Constructs an in-memory index of users and searches it. If you want to use this functionality, add the picky gem to your project's Gemfile.

client.users_search(user: 'dblock')


Refer to the Slack Web API Method Reference for the list of all available functions.

Web Client Options

You can configure the Web client either globally or via the initializer.

Slack::Web::Client.config do |config|
  config.user_agent = 'Slack Ruby Client/1.0'
client = 'Slack Ruby Client/1.0')

The following settings are supported.

setting description
token Slack API token.
user_agent User-agent, defaults to Slack Ruby Client/version.
proxy Optional HTTP proxy.
ca_path Optional SSL certificates path.
ca_file Optional SSL certificates file.
endpoint Slack endpoint, default is
logger Optional Logger instance that logs HTTP requests.

RealTime Client

The Real Time Messaging API is a WebSocket-based API that allows you to receive events from Slack in real time and send messages as user.

client =

client.on :hello do
  puts "Successfully connected, welcome '#{}' to the '#{}' team at https://#{}"

client.on :message do |data|
  case data.text
  when 'bot hi' then
    client.message channel:, text: "Hi <@#{data.user}>!"
  when /^bot/ then
    client.message channel:, text: "Sorry <@#{data.user}>, what?"


You can send typing indicators with typing.

client.typing channel:

You can send a ping with ping.

By default, the RealTime client exposes and maintains a local store with the properties of rtm.start upon a successful connection.

property description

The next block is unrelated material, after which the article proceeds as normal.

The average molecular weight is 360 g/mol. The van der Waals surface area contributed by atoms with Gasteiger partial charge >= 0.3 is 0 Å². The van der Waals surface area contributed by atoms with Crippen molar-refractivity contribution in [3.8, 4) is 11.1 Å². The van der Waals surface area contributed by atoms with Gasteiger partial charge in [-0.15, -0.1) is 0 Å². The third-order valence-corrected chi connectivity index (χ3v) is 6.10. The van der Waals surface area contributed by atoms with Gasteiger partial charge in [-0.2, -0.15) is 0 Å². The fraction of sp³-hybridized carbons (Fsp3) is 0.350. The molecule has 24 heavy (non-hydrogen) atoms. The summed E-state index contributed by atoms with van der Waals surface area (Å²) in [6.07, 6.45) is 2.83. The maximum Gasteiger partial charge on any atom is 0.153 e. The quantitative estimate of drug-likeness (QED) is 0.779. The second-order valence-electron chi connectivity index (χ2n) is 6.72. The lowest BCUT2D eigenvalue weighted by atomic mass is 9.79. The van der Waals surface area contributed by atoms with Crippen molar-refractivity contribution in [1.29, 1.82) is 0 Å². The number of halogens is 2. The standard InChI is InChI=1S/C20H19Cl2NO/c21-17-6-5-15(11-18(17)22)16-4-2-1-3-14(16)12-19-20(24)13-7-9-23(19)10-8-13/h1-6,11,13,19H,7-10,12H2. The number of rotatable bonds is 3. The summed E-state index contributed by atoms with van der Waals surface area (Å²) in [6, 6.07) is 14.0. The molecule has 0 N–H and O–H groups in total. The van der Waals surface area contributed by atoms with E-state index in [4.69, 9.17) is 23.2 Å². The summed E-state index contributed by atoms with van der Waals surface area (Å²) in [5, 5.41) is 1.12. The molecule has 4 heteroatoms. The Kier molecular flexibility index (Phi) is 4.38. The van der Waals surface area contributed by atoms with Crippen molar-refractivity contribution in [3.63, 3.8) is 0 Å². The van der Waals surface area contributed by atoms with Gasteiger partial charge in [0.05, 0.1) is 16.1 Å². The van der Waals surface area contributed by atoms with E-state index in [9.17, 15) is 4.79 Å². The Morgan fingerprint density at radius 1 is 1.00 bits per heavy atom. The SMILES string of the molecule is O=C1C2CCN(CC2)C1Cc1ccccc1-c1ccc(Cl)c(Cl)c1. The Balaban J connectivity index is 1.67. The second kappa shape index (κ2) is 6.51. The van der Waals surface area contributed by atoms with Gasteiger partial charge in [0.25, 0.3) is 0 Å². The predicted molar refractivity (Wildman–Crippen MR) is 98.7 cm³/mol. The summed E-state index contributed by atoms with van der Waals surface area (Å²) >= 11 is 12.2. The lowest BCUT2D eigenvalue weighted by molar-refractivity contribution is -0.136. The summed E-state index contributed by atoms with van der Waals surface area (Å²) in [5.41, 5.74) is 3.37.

url A WebSocket Message Server URL.
self The authenticated bot user.
team Details on the authenticated user's team.
users A hash of user objects by user ID.
channels A hash of channel objects, one for every channel visible to the authenticated user.
groups A hash of group objects, one for every group the authenticated user is in.
ims A hash of IM objects, one for every direct message channel visible to the authenticated user.
bots Details of the integrations set up on this team.

It also tracks changes, such as users being renamed, added or deleted, therefore client.users is always up-to-date.

Tracking with a local store can be disabled with nil)

You can configure the RealTime client either globally or via the initializer.

Slack::RealTime::Client.config do |config|
  config.websocket_ping = 42
client = 42)

The following settings are supported.

setting description
token Slack API token.
websocket_ping The number of seconds that indicates how often the WebSocket should send ping frames, default is 30.
websocket_proxy Connect via proxy, include :origin and :headers.
store_class Local store class name, default is an in-memory Slack::RealTime::Store.
start_options Options to pass into rtm.start, default is {}.

Note that the RealTime client uses a Web client to obtain the WebSocket URL via rtm.start, configure Web client options via Slack::Web::Client.configure as described above.

See a fully working example in examples/hi_real_time.

Combining RealTime and Web Clients

Since the Web client is used to obtain the RealTime client's WebSocket URL, you can continue using the Web client in combination with the RealTime client.

client =

client.on :message do |data|
  case data.text
  when 'bot hi' then